If holiday travelers on the same plane compare what they paid to fly, they're likely to find quite a spread, depending on when they bought their tickets.
Fares for travel around the holidays have been rising since late summer. Christmas fares are now running 4 percent below a year ago, and the gap is likely to disappear soon.
Contrast that with a year ago, when the airlines essentially put the holiday travel season on sale. With the recession in full force, airlines used discounting to fill seats.
People who waited to book holiday fares last year saved money. This year, holding off could cost you.
Most carriers pushed through a $10 fare increase at the end of October. For the holidays, the big airlines added a $20 surcharge each way on popular travel days closest to Christmas and New Year's.
Tom Parsons of BestFares.com compared holiday fares purchased on July 1 with the same itinerary booked on Nov. 2. Several had risen 50 percent or more. Los Angeles to Fort Lauderdale, Fla., had more than doubled to $528.
Average Thanksgiving fares are up 2 percent to $351, according to Bing Travel, the fare-watching Web site owned by Microsoft. The average Christmas fare is around $370 round-trip, slightly below a year ago.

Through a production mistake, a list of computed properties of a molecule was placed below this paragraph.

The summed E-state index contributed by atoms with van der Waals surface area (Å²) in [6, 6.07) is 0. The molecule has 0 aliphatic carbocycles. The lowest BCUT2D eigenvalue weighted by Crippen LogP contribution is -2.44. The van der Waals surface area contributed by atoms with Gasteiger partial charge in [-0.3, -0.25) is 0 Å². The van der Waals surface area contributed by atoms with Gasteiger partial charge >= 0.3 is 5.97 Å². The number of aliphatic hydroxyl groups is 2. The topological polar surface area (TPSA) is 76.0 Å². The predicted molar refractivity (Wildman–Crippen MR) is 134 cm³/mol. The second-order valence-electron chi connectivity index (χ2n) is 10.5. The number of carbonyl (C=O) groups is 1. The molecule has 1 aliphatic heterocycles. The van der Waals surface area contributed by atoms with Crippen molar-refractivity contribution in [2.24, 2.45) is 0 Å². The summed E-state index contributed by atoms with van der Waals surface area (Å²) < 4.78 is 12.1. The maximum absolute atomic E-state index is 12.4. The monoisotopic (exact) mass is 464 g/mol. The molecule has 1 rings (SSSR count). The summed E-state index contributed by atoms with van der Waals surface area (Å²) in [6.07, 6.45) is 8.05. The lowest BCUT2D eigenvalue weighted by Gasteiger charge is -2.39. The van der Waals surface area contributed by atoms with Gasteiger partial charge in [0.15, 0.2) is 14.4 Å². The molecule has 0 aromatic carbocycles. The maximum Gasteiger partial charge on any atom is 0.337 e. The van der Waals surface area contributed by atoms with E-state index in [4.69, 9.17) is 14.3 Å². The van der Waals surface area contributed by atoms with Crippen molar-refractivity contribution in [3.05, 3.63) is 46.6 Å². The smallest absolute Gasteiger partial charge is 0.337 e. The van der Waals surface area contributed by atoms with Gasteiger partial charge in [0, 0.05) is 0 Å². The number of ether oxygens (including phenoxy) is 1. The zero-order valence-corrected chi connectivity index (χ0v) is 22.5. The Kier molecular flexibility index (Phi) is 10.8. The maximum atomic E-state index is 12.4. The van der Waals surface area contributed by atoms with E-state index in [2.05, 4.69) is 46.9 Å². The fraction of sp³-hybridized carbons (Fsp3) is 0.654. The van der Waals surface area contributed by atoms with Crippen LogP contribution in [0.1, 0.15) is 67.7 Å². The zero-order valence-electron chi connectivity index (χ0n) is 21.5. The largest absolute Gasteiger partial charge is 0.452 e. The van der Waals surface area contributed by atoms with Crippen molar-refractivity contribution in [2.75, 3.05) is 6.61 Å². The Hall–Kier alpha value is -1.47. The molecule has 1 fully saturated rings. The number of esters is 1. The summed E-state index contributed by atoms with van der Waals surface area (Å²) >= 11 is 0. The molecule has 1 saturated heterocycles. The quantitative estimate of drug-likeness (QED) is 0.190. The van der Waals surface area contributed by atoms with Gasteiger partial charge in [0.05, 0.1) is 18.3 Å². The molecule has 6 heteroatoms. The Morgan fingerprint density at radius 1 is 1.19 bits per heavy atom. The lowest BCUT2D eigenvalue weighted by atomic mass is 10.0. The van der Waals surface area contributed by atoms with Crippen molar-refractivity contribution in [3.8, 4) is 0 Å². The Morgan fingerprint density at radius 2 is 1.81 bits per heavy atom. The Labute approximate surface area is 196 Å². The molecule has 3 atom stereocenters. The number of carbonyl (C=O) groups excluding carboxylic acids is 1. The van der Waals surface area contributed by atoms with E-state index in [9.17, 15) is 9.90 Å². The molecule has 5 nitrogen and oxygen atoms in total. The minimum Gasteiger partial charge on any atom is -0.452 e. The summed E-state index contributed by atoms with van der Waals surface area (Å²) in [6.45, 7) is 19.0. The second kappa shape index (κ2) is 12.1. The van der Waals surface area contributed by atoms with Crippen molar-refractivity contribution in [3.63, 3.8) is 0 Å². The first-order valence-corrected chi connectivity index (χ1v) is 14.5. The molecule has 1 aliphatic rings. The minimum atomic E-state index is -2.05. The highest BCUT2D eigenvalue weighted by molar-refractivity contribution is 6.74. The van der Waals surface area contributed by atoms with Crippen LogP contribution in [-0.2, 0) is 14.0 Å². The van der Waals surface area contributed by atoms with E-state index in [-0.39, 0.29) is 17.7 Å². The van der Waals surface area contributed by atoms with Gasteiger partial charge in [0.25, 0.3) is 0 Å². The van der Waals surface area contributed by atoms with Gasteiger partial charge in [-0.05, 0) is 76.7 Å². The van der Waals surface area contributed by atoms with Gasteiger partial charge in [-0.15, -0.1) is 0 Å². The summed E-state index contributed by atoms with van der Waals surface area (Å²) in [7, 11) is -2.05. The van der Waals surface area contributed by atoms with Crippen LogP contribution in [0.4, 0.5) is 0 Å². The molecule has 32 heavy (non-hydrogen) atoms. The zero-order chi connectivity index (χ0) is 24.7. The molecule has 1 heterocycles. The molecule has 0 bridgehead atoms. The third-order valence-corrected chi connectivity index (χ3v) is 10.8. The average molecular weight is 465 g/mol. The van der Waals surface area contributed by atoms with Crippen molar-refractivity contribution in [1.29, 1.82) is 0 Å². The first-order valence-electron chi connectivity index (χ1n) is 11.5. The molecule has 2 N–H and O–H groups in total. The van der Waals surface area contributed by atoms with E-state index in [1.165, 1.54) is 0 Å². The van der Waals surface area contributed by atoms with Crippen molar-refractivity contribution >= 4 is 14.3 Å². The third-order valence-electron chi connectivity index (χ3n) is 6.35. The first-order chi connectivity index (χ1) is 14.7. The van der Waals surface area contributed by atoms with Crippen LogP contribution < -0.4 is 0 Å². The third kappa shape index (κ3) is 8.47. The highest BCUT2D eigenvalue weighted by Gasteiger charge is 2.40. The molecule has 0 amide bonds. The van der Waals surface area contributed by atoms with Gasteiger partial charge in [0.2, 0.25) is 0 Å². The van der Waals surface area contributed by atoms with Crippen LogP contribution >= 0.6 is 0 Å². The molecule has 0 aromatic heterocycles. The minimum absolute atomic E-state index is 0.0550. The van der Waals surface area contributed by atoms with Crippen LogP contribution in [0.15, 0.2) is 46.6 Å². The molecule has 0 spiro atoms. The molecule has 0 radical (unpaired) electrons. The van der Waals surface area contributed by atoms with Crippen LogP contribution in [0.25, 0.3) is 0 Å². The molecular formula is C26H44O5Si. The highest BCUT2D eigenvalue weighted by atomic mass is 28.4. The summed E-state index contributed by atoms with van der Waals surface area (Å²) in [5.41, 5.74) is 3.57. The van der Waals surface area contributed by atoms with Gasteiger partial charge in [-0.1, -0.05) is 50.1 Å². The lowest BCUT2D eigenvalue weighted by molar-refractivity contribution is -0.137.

Thanksgiving fares "are up quite a bit even from where they were at the beginning of October," said Joel Grus, who tracks fares for Bing Travel. He also thinks Christmas fares will soon be at last year's levels.
Some other things to consider this holiday travel season:
* During the past year, airlines began charging $5 more each way if you pay your baggage fee at the airport instead of online.
Most airlines now charge $15 to $20 to check your first bag and $25 to $30 for the second.
* Airlines have reduced the amount of flying they're doing. That could make it tougher to buy a seat on the flight you want.
* You may get there on time this year. Fewer flights means less congestion in the air. Airlines arrived on time for 79 percent of their flights through the first eight months of the year.